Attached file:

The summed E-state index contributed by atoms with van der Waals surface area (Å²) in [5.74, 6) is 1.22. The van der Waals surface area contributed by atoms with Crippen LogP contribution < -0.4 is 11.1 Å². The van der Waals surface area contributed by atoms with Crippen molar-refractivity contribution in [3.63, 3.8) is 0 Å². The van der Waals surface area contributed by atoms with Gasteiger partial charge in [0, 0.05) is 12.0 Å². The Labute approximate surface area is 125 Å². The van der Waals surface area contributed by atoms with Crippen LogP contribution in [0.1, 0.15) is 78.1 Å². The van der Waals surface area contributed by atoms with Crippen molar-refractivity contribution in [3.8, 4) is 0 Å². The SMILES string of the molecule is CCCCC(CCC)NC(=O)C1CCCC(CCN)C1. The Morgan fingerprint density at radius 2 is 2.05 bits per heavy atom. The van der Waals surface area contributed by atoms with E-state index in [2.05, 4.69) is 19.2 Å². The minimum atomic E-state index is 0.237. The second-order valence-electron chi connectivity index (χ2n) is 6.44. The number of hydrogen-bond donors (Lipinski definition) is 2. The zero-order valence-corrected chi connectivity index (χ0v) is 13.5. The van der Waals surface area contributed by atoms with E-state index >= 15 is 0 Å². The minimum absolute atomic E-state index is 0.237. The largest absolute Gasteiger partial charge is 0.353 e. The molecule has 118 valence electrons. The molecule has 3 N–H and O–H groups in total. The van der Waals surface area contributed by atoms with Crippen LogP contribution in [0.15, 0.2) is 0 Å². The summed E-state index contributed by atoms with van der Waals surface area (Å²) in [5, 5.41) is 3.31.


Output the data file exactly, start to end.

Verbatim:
The summed E-state index contributed by atoms with van der Waals surface area (Å²) in [5.74, 6) is 1.22. The van der Waals surface area contributed by atoms with Crippen LogP contribution < -0.4 is 11.1 Å². The van der Waals surface area contributed by atoms with Crippen molar-refractivity contribution in [3.63, 3.8) is 0 Å². The van der Waals surface area contributed by atoms with Gasteiger partial charge in [0, 0.05) is 12.0 Å². The Labute approximate surface area is 125 Å². The van der Waals surface area contributed by atoms with Crippen LogP contribution in [0.1, 0.15) is 78.1 Å². The van der Waals surface area contributed by atoms with Crippen molar-refractivity contribution in [3.8, 4) is 0 Å². The SMILES string of the molecule is CCCCC(CCC)NC(=O)C1CCCC(CCN)C1. The Morgan fingerprint density at radius 2 is 2.05 bits per heavy atom. The van der Waals surface area contributed by atoms with E-state index in [2.05, 4.69) is 19.2 Å². The minimum atomic E-state index is 0.237. The second-order valence-electron chi connectivity index (χ2n) is 6.44. The number of hydrogen-bond donors (Lipinski definition) is 2. The zero-order valence-corrected chi connectivity index (χ0v) is 13.5. The van der Waals surface area contributed by atoms with E-state index >= 15 is 0 Å². The minimum absolute atomic E-state index is 0.237. The largest absolute Gasteiger partial charge is 0.353 e. The molecule has 118 valence electrons. The molecule has 3 N–H and O–H groups in total. The van der Waals surface area contributed by atoms with Crippen LogP contribution in [0.15, 0.2) is 0 Å². The summed E-state index contributed by atoms with van der Waals surface area (Å²) in [5, 5.41) is 3.31.